- More than 6.5 million emergency department visits each year in the U.S. are due to chest pain, as well as almost 4 million outpatient clinic visits annually.
- Chest pain or discomfort can extend to the shoulders, arms, jaw, neck, back and upper abdomen.
- While most chest pain episodes are found to be not heart-related, it is the most common sign of heart trouble in advance of a serious event. People should seek immediate medical care for evaluation of chest discomfort.
- Both women and men experience chest pain during a serious heart event, however, women are more likely to experience accompanying side effects like nausea and shortness of breath.
- Shared decision-making includes the patient in conversation with health care professionals and can help ease patient concerns and reduce unnecessary testing.
Embargoed until 1 p.m. CT / 2 p.m. ET Thursday, October 28, 2021
(NewMediaWire) – October 28, 2021 – DALLAS and WASHINGTON, Oct. 28, 2021 — Chest discomfort associated with a heart attack or heart event may often be felt beyond the chest, with many people reporting pain in their shoulders, arms, jaw, neck, back and upper abdomen. A new approach to evaluate the source and symptoms of chest pain can help clinicians improve patient outcomes and reduce health care costs, according to a new joint guideline from the American Heart Association and the American College of Cardiology. The guideline publishes today in the American Heart Association’s flagship journal Circulation and simultaneously in the Journal of the American College of Cardiology.
Frequently, people have chest discomfort that is caused by a heart issue, and chest pain is the primary symptom reported for a heart attack or heart event. However, there are times when chest pain episodes are not related to a heart event. Experts from the American Heart Association and the American College of Cardiology urge people to seek immediate medical care for chest pain to determine if urgent care or further cardiac testing is needed.
The new guideline recommends medical professionals use standardized risk assessments, clinical pathways and tools to evaluate and communicate with people experiencing chest pain. While evaluation of chest pain has been covered in previous guidelines, this is the first comprehensive guideline from the Association and the College focused solely on the evaluation and diagnosis of chest pain.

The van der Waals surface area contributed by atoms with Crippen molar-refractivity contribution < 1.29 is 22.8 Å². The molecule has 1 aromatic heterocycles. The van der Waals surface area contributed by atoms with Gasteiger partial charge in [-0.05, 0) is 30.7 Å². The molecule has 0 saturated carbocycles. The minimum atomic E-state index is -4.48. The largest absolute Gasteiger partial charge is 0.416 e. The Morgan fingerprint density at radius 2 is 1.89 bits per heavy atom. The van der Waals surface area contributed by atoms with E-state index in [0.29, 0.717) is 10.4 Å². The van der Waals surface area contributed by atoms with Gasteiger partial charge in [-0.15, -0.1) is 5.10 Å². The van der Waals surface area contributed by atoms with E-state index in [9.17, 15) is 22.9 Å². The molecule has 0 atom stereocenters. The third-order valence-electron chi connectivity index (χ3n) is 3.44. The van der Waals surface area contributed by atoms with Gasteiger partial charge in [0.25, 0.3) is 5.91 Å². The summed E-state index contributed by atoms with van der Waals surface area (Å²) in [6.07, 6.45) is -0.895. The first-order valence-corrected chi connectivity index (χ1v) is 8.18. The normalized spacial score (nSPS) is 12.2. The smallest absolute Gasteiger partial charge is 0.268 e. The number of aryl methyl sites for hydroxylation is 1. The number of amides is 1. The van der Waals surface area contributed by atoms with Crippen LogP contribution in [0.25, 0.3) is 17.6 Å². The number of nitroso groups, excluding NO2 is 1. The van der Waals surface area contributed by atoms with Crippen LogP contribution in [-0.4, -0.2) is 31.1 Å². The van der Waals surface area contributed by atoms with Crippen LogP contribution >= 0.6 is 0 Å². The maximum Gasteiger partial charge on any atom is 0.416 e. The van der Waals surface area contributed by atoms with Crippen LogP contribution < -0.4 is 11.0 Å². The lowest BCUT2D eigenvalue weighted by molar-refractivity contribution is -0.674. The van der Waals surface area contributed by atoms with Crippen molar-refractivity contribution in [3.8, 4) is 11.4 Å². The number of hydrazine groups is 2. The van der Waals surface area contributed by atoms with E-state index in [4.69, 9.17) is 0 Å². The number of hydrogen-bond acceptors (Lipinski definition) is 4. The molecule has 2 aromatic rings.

“Everyone should know the symptoms that can indicate a heart attack and that calling 911 is the most important thing to do to save their life or that of their loved one experiencing chest pain,” said Chair of the guideline writing group Martha Gulati, M.D., M.S., FACC, FAHA, a professor of cardiology and former academic division chief of the division of cardiology at the University of Arizona in Phoenix. “This standard approach provides clinicians with the guidance to better evaluate patients with chest pain, identify patients who may be having a cardiac emergency and then select the right test or treatment for the right patient.”
Among all adults who come to the emergency department with chest pain, only around 5% will have acute coronary syndrome (ACS is a term to describe when blood supply to the heart muscle is severely reduced or suddenly blocked). More than half will ultimately be diagnosed with a non-cardiac reason for the chest-pain symptoms, including respiratory, musculoskeletal, gastrointestinal, psychological and other causes. Evaluating the severity and the cause of chest pain is crucial. The new guideline advises clinicians to use standard risk assessments to determine if a patient is at low, intermediate or high risk for having a cardiac event. The guideline also highlights that women are unique when presenting with ACS symptoms. Chest pain is the dominant and most frequent symptom for both men and women, however, women may be more likely to also exhibit accompanying symptoms such as nausea and shortness of breath.
For emergency department professionals evaluating people with chest pain, the initial goals should be to identify if there are life-threatening causes and to determine if there is a need for hospitalization or testing. Thorough screening may also determine who is at high risk vs. intermediate or low risk for a cardiac event. An individual at low risk for a cardiac event may be referred for additional evaluation in an outpatient setting rather than being admitted to the hospital. The guideline authors emphasize there are opportunities to reduce unnecessary or inappropriate testing for some adults with chest pain, especially in the emergency department and for those patients screened as low risk for a cardiac event.